Quite a few trendy merchants do the upcycled look these days.  Their merchandize is not inexpensive.  If Etsy is pricier than Wall-mart it’s in part because Etsy’s vendors who work on small scale have high overhead because they are unable to maximize the use of energy and other resources in the way that economy of scale allows.

While big retailers manufacture their products in polluting factories overseas, an American small-time craftsman still uses equipment and supplies made in China.  Industrial scale manufacturers have one big machine that works all day for many years, but my handy neighbors use theirs little ones intermittently.  That’s not the shrewdest use of resources.  The chains deliver their products on airplanes and in large trucks, Etsy vendors drag their SUVs all over the town when they run their errands.  Were Etsy environmentally sound, it would probably be cheaper, too.

What really bothers me is that somebody somewhere is actually drawing a salary for compiling lists of DIY projects, and that this salary is not paid for by a private source (I would have no problem with that) but by fees imposed on private residences by a company with a government contract.  What I expect from my garbage service is timely and cheap disposal of refuse.

April 19, 2012

Getting Preachy on The Occasion of Doggiegate

Filed under: politics, society, taste, tv — Tags: , , , , , — edge of the sandbox @ 8:23 pm

I distinctly remember half of the Bay Area exploding with anger when Michael Vick was found to run a dog fighting ring.  Some of my arty friends opined that Vick represents everything football stands for.  I sense that we might need an expert in the uber chic field of the anthropology of food to explain why is it OK to be a United States President and brag about eating dogs.

We have dietary taboos in this country; we don’t eat humans, for instance.  Even then, a few years ago I saw a Discovery channel (I think) documentary that advocated cannibalism.  They argued that if we admit that the practice is justifiable under special circumstances, like consuming the flesh of the recently deceased following a plane crash in order to survive, then we are hypocrites and unnecessarily squeamish about the issue.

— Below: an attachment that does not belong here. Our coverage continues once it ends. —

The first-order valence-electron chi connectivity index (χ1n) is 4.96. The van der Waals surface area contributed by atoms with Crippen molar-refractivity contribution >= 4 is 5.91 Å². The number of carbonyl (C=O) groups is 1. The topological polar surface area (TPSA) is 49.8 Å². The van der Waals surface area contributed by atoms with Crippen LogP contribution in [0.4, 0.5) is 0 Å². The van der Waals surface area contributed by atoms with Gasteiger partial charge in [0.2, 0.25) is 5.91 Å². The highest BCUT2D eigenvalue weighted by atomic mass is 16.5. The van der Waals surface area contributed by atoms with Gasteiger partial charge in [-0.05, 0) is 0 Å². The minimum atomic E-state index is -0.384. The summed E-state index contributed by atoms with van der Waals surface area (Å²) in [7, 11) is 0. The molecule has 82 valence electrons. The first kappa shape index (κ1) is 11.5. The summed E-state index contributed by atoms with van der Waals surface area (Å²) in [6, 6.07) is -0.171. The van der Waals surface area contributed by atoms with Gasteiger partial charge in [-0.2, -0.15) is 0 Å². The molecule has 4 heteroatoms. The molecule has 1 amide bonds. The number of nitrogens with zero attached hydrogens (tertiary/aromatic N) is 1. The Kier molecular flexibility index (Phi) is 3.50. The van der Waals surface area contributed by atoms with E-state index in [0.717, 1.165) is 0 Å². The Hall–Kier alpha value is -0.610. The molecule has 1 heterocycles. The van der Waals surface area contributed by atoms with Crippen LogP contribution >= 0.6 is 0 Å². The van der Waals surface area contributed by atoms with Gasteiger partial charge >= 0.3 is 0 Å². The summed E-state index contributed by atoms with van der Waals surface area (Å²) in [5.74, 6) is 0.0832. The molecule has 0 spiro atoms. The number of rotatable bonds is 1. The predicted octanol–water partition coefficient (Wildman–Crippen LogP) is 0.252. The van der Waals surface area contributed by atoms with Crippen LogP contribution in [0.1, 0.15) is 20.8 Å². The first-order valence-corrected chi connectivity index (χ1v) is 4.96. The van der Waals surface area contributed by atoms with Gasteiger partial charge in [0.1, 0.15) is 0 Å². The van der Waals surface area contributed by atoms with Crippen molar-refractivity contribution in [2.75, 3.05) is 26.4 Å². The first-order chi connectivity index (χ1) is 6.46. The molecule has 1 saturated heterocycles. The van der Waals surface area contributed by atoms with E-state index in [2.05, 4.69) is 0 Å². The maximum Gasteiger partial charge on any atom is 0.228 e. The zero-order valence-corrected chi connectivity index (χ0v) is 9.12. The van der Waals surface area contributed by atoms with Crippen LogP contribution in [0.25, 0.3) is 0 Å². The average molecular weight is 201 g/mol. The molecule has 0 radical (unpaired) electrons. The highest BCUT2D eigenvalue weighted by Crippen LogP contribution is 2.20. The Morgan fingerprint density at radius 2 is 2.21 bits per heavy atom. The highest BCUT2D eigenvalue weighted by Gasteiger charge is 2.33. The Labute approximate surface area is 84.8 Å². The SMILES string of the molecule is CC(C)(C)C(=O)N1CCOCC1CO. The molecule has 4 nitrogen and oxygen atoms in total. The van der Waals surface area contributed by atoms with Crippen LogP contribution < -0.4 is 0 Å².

Food taboos weren’t all that hip among anthropologists I knew in college.  Although the general consensus was that we won’t eat a human or a monkey, everything else was fair game.  Even them, it was generally agreed that while back in the day anthropologists would go out of their way to claim that cannibalism never happens, now we admit that it does, but we don’t pass a judgment on it.

I have to insert this trip down memory lane that my Russian readers might appreciate.  This is “Why Had The Aborigines Eaten Cook? Or One Scientific Riddle” by Vladimir Vysotsky.  The song starts at around the 1:30 mark.  The expression “wild men” is used.  Enjoy:

When I was growing up, if I were to make an argument like the one Discovery channel made about cannibalism,  my mom would say: “Well, this is an exception that proves the rule.”  If people act in a certain way under the conditions of total social breakdown, it goes to show how low people sink when there is no functioning society.  The fact that there was cannibalism in the gulags only proves that the gulags were horrible, not that eating fellow humans is morally acceptable.

The left loves exceptions that prove the rule, only it doesn’t see them as such.  Liberals find freaky occurrences and elevate them to the norm.  See for instance, this wiki entry on gay marriage.  Turns out, the history of same sex marriage goes way, way back as Nero married a male slave.  Well, allegedly.  And, according to the rumor, he castrated him beforehand.  Maybe, just maybe, a fellow with Nero’s reputation should not define the new normal.

As much as we like smashing idols (while erecting new ones) it’s nice to know that at least some of us still have standards, and that we affirm our standards by not breaking bread with certain individuals and obeying dietary taboos.

Obama Khalidi

Obamas seated with late Egyptian American academic Edward Said at a dinner for PLO terrorist Rashid Khalidi